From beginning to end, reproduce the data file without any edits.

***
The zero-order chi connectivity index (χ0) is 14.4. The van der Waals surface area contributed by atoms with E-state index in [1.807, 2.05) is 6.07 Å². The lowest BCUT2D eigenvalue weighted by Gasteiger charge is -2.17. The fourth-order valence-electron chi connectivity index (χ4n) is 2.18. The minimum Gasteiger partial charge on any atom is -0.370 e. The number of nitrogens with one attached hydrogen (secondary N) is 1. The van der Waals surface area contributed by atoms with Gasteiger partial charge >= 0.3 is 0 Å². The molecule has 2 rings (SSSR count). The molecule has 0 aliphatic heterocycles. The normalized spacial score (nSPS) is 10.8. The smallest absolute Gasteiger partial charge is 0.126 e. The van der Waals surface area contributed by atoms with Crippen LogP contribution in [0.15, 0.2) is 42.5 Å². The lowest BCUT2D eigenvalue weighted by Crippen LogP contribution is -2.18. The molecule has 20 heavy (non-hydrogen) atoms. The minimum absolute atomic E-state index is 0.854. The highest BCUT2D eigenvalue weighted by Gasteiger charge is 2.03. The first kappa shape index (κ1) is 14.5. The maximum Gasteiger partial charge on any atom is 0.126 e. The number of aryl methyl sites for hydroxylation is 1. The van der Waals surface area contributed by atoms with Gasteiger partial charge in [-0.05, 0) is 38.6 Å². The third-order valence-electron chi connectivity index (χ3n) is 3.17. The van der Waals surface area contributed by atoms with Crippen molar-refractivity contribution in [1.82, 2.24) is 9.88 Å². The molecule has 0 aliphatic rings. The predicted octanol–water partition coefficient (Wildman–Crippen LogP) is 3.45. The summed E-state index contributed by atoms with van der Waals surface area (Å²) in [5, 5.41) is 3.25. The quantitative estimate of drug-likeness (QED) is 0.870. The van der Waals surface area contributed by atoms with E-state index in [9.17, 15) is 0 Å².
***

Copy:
The zero-order chi connectivity index (χ0) is 14.4. The van der Waals surface area contributed by atoms with E-state index in [1.807, 2.05) is 6.07 Å². The lowest BCUT2D eigenvalue weighted by Gasteiger charge is -2.17. The fourth-order valence-electron chi connectivity index (χ4n) is 2.18. The minimum Gasteiger partial charge on any atom is -0.370 e. The number of nitrogens with one attached hydrogen (secondary N) is 1. The van der Waals surface area contributed by atoms with Gasteiger partial charge >= 0.3 is 0 Å². The molecule has 2 rings (SSSR count). The molecule has 0 aliphatic heterocycles. The normalized spacial score (nSPS) is 10.8. The smallest absolute Gasteiger partial charge is 0.126 e. The van der Waals surface area contributed by atoms with Crippen LogP contribution in [0.15, 0.2) is 42.5 Å². The lowest BCUT2D eigenvalue weighted by Crippen LogP contribution is -2.18. The molecule has 20 heavy (non-hydrogen) atoms. The minimum absolute atomic E-state index is 0.854. The highest BCUT2D eigenvalue weighted by Gasteiger charge is 2.03. The first kappa shape index (κ1) is 14.5. The maximum Gasteiger partial charge on any atom is 0.126 e. The number of aryl methyl sites for hydroxylation is 1. The van der Waals surface area contributed by atoms with Gasteiger partial charge in [-0.05, 0) is 38.6 Å². The third-order valence-electron chi connectivity index (χ3n) is 3.17. The van der Waals surface area contributed by atoms with Crippen molar-refractivity contribution in [1.82, 2.24) is 9.88 Å². The molecule has 0 aliphatic rings. The predicted octanol–water partition coefficient (Wildman–Crippen LogP) is 3.45. The summed E-state index contributed by atoms with van der Waals surface area (Å²) in [5, 5.41) is 3.25. The quantitative estimate of drug-likeness (QED) is 0.870. The van der Waals surface area contributed by atoms with E-state index in [9.17, 15) is 0 Å².